Nested Data in Documents (FireStore)


When using Google Firestore, there is a need to put some thought into the way the data is structure. Each option would have an advantage or limitations depending on the use case.

With JSON being everywhere, there are times when there is a need to figure out how to structure data in the Cloud Firestore.

Here are a few common options.

  • Nested data in documents
  • Subcollections
  • Root-level

The most important thing to remember that there is no perfect solution for structuring a Cloud Firestore database. The best and correct solution often times would be the solution that fis the needs and makes the job easier.

Type Advantages Limitations
Nested Easy to set up Nested documents isn’t as scalable as other
Sub-collections Full query capability on sub-collections. Cannot easily delete sub-collections
Root-level collections Most flexible and most scalable long with powerful query capability. Getting data becomes more complex as data grows

Avoid using Time as Document ID

One of the common things I have seen is that some developers often use a date or datetime as their document id as their collection name. There are actually several reasons this should not be done. (This is especially true for FireStore)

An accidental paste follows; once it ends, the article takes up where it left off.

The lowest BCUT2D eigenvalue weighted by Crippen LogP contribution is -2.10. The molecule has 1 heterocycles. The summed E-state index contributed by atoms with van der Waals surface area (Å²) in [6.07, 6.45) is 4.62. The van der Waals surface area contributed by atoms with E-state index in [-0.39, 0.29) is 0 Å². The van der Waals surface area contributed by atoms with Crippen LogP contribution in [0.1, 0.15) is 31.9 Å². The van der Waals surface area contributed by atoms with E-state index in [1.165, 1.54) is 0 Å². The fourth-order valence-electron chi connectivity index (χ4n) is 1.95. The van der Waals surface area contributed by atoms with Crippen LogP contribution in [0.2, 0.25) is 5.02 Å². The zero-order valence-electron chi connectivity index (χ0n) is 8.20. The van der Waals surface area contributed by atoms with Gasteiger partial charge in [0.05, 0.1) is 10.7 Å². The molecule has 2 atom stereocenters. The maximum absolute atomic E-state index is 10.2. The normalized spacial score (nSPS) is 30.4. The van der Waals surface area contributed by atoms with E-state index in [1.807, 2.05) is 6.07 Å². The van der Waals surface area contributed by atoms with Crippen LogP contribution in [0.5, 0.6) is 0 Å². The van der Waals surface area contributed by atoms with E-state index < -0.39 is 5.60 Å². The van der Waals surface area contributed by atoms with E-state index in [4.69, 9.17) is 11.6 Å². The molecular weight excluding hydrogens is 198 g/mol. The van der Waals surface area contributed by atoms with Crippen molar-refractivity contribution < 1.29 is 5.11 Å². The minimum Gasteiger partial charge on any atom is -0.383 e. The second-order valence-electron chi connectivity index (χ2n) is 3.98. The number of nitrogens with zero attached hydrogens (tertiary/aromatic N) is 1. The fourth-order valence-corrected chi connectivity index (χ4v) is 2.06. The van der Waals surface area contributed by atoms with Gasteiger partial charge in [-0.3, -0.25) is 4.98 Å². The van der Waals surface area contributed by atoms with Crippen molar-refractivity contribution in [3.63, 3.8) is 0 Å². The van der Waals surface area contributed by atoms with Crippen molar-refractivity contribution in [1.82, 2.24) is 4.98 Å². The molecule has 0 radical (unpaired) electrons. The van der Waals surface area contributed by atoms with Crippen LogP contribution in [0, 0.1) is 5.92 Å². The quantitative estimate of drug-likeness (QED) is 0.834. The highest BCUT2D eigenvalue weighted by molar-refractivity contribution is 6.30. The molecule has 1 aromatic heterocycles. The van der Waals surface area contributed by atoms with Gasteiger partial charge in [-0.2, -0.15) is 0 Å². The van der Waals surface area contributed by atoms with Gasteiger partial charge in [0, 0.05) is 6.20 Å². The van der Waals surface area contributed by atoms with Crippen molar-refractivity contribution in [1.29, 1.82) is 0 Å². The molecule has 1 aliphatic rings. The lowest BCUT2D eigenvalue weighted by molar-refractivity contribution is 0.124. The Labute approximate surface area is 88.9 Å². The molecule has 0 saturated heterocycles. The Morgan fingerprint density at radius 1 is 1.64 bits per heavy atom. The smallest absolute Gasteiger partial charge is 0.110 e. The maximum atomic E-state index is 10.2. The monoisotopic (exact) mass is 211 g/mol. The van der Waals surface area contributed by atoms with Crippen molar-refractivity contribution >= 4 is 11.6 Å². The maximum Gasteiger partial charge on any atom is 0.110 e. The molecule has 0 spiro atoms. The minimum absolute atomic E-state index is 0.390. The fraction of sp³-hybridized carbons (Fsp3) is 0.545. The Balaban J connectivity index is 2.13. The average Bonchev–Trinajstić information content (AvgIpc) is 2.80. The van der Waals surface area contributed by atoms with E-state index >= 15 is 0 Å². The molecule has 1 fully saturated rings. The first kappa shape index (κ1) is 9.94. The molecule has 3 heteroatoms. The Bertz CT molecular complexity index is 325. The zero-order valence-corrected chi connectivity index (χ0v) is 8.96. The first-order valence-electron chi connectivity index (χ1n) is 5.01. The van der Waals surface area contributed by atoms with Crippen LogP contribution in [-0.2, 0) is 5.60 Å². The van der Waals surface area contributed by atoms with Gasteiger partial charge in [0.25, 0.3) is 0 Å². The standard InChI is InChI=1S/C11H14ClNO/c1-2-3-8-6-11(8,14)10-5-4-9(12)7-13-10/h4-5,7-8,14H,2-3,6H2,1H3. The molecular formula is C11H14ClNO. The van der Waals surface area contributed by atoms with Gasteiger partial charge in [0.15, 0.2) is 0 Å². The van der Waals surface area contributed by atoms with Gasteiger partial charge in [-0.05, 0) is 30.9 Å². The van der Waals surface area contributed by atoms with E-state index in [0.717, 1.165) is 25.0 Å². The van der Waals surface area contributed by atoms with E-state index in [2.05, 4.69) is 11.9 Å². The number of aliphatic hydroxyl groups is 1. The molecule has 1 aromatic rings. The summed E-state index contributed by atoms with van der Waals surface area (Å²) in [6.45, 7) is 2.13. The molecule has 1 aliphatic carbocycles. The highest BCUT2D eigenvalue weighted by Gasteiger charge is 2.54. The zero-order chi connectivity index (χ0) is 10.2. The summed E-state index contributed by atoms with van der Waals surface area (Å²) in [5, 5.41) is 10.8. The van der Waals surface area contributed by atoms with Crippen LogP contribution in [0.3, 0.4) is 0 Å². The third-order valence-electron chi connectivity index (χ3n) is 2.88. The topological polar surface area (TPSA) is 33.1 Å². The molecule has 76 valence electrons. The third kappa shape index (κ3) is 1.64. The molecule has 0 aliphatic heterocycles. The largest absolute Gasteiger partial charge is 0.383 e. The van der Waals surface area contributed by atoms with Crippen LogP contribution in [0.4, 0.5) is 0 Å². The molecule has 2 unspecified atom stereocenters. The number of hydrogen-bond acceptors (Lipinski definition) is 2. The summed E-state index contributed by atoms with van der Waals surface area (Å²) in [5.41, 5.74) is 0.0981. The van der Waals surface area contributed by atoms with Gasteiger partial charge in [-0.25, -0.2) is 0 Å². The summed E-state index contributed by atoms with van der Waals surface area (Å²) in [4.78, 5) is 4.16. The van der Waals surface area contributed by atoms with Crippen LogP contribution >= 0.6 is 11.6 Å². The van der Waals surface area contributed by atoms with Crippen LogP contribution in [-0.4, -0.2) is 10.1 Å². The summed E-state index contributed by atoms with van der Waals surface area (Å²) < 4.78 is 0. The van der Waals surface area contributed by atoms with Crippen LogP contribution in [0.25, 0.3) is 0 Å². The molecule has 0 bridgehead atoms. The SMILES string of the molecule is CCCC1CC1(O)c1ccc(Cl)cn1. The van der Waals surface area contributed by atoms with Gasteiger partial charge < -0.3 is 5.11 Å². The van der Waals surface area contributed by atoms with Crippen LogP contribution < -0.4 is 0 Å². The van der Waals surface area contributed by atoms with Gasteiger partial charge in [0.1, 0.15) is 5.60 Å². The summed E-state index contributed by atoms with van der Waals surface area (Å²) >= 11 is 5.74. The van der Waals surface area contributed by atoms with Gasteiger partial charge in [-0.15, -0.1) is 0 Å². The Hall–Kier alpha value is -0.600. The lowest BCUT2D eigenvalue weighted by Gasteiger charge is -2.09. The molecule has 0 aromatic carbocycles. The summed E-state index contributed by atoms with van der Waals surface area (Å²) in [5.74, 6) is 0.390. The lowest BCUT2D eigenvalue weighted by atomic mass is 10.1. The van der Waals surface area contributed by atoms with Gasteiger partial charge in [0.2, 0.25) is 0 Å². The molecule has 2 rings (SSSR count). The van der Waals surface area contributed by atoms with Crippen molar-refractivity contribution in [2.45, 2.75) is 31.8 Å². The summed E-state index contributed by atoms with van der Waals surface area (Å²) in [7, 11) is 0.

• Document IDs should not be monotonically increasing such as
    • Customer1, Customer2, Customer3, ….
    • Product1, Product2, Product3, ….
    • 2019-01-01, 2019-01,02, 2019-01-03,…
  • Sequential IDs can lead to hotspots.
  • Document IDs are Strings and parsing Strings are often times very troublesome.
    • For example, how would you query all documents on February? It would be super hard if they were stored as a String data type and you would be doing a lot of String transformations which is processor intensive and not needed at all. Document IDs in FireStore should not be stored as a date.
  • FireStore Queries. One of the benefits of FireStore is that allows you to write better queries in comparison to Firebase, thus if there is a field with the datatype of timestamp, it would allow you to do range queries on that field itself. This can only be done if the data type is timestamp.
  • Time-zone. Depending on your use case, time zones play a very important factor. For example, if you are collecting data from a sensor, which time becomes important? Would it be Firebase Server time or would it be the time where the sensor itself is? What happens when Day Light Saving happens? Thus, it would always be a better idea to keep the time stamp with a time zone correctly.


  1. Firebase. (2019). Choose a data structure | Firebase. [online] Available at: [Accessed 1 Nov. 2019].
  2. Firebase. (2019). Perform simple and compound queries in Cloud Firestore | Firebase. [online] Available at: [Accessed 1 Nov. 2019].